High school students get their cell phones confiscated by their teachers or school administration constantly. They often have no self-control when it comes to electronic devices. Texting, instant messaging, and snap-chatting are rampant … even when they should be paying attention to the teacher. At my site, we have a policy in place that allows teachers to confiscate phones which are out and being used without permission and bring them down to our office for safe-keeping until the parent/guardian picks it up. The exceptions to this policy are Bring Your Own Device activities which we fully encourage and support. In brief, if a student refuses to hand it over to the teacher, they are referred to the office for insubordination. The majority of the time the student will hand over the phone to me because they do not want a further disciplinary consequence such as suspension. For teenagers, it is often the principle of the thing: I don’t want to be embarrassed in front of the class, so I will refuse to hand it over to the teacher (and sometimes the dean) to save face with my peers. It truly is a vicious circle. Sometimes the problem is that the students do not believe that it is wrong to text during school time. “Our teachers do it” is a common explanation.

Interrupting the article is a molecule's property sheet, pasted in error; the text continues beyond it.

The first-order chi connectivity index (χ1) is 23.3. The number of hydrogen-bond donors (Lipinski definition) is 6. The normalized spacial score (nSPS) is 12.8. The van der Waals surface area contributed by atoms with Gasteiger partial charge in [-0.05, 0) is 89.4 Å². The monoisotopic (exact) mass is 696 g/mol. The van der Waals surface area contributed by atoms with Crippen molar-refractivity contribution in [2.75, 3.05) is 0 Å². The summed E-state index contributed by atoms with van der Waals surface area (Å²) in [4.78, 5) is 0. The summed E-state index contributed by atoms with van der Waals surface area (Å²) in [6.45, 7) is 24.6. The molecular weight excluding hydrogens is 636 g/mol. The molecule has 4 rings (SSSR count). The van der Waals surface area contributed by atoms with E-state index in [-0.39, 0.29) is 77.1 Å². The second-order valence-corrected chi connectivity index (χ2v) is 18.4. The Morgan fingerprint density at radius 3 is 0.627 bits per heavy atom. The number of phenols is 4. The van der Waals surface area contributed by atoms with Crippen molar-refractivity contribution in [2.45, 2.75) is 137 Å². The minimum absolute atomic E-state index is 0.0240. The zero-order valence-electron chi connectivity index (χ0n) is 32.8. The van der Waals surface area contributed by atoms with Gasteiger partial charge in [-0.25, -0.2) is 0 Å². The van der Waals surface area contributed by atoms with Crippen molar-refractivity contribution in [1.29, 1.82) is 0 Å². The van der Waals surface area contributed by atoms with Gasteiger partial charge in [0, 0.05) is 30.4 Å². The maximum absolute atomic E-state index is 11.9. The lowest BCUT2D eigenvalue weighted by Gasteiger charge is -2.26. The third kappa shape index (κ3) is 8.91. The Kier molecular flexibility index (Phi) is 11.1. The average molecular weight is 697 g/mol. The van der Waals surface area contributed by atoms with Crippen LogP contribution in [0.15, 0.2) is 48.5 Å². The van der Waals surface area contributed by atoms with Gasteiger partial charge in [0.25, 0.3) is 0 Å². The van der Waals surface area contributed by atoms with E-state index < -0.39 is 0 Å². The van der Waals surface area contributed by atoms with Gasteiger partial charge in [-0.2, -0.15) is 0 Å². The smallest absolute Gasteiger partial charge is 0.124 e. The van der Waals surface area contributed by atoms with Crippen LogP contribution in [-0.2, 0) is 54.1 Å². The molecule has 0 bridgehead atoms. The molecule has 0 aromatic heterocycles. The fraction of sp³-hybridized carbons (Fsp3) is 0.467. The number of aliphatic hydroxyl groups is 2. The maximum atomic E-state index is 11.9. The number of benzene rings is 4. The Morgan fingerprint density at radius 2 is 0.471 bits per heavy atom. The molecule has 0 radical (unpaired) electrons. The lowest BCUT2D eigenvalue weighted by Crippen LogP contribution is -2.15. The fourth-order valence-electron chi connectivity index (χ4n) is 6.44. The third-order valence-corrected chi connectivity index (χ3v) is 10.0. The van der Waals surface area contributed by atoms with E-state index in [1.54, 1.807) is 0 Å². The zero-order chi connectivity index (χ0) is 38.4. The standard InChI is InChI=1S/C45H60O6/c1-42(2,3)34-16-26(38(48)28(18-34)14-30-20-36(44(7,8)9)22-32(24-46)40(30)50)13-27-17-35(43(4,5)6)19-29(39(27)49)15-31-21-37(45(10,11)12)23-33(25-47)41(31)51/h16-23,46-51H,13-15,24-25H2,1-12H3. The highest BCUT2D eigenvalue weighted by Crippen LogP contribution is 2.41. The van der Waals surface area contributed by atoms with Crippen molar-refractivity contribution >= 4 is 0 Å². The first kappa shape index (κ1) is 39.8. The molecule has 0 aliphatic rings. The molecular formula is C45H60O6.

But wait, there is more. An alarming number of students tell me that their parents are the ones who are texting them during instructional time. The skeptic in me used to tell students not to blame it on someone else, especially their parents, but the proof is in the showing. Today I had a student referred to the office because he was texting in class (with his father) and refused to hand over the phone to his teacher. When he arrived in my office, he was on the verge of tears and barely uttered to me to read the text. I wish I had written it out verbatim to share with you because I am still mad as hell over it. However, it was nearly three scrolled pages long and so inappropriate that I stopped what I was doing to hug the student who by the time I finished reading it was sobbing uncontrollably on my desk.
In brief, the father texted his son to report to him that he was divorcing his female dog of a mother and that he had the choice to stay with him or go with his mom. Of course, there was much colorful text about her ability to parent anyone. Seriously? Who the hell does that to their child via text? At a minimum, he could have said, “Come right home after school. I have something to discuss with you.” Better yet, do not text your child during instructional time. And therein lies the problem educators face with students almost daily. They emulate their parents’ behaviors — good, bad, or indifferent.
On an end note, I attempted to contact the father after school on his cell phone. It went straight to voice mail. Trust me, I left him a strongly worded message. I expect him to return my phone call tomorrow. I have my own lesson to deliver.